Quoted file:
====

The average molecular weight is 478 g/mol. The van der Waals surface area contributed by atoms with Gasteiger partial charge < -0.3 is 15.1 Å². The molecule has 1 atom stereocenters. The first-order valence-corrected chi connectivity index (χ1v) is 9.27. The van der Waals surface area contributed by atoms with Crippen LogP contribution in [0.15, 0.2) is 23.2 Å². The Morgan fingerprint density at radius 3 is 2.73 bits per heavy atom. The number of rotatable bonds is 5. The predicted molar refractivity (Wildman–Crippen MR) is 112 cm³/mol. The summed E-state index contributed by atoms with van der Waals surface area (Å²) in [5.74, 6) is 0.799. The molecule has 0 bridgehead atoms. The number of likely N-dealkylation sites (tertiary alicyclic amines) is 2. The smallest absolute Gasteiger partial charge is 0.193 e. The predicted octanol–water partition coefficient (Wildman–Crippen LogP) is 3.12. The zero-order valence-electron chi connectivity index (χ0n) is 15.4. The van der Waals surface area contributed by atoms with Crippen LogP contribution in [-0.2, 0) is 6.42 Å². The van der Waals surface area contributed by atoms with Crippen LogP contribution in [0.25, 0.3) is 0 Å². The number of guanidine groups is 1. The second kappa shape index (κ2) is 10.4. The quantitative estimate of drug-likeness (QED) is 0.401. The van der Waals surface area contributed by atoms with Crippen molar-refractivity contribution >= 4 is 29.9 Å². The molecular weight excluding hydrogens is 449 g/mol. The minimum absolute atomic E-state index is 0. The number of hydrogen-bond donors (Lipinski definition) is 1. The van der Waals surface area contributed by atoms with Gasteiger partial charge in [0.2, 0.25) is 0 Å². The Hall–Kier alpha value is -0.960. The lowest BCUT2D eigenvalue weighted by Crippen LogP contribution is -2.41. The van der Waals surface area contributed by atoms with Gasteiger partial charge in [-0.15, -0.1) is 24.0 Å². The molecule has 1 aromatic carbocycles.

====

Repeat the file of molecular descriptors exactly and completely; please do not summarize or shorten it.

The average molecular weight is 478 g/mol. The van der Waals surface area contributed by atoms with Gasteiger partial charge < -0.3 is 15.1 Å². The molecule has 1 atom stereocenters. The first-order valence-corrected chi connectivity index (χ1v) is 9.27. The van der Waals surface area contributed by atoms with Crippen LogP contribution in [0.15, 0.2) is 23.2 Å². The Morgan fingerprint density at radius 3 is 2.73 bits per heavy atom. The number of rotatable bonds is 5. The predicted molar refractivity (Wildman–Crippen MR) is 112 cm³/mol. The summed E-state index contributed by atoms with van der Waals surface area (Å²) in [5.74, 6) is 0.799. The molecule has 0 bridgehead atoms. The number of likely N-dealkylation sites (tertiary alicyclic amines) is 2. The smallest absolute Gasteiger partial charge is 0.193 e. The predicted octanol–water partition coefficient (Wildman–Crippen LogP) is 3.12. The zero-order valence-electron chi connectivity index (χ0n) is 15.4. The van der Waals surface area contributed by atoms with Crippen LogP contribution in [-0.2, 0) is 6.42 Å². The van der Waals surface area contributed by atoms with Crippen LogP contribution in [0.25, 0.3) is 0 Å². The number of guanidine groups is 1. The second kappa shape index (κ2) is 10.4. The quantitative estimate of drug-likeness (QED) is 0.401. The van der Waals surface area contributed by atoms with Crippen molar-refractivity contribution >= 4 is 29.9 Å². The molecular weight excluding hydrogens is 449 g/mol. The minimum absolute atomic E-state index is 0. The number of hydrogen-bond donors (Lipinski definition) is 1. The van der Waals surface area contributed by atoms with Gasteiger partial charge in [0.2, 0.25) is 0 Å². The Hall–Kier alpha value is -0.960. The lowest BCUT2D eigenvalue weighted by Crippen LogP contribution is -2.41. The van der Waals surface area contributed by atoms with Gasteiger partial charge in [-0.15, -0.1) is 24.0 Å². The molecule has 1 aromatic carbocycles.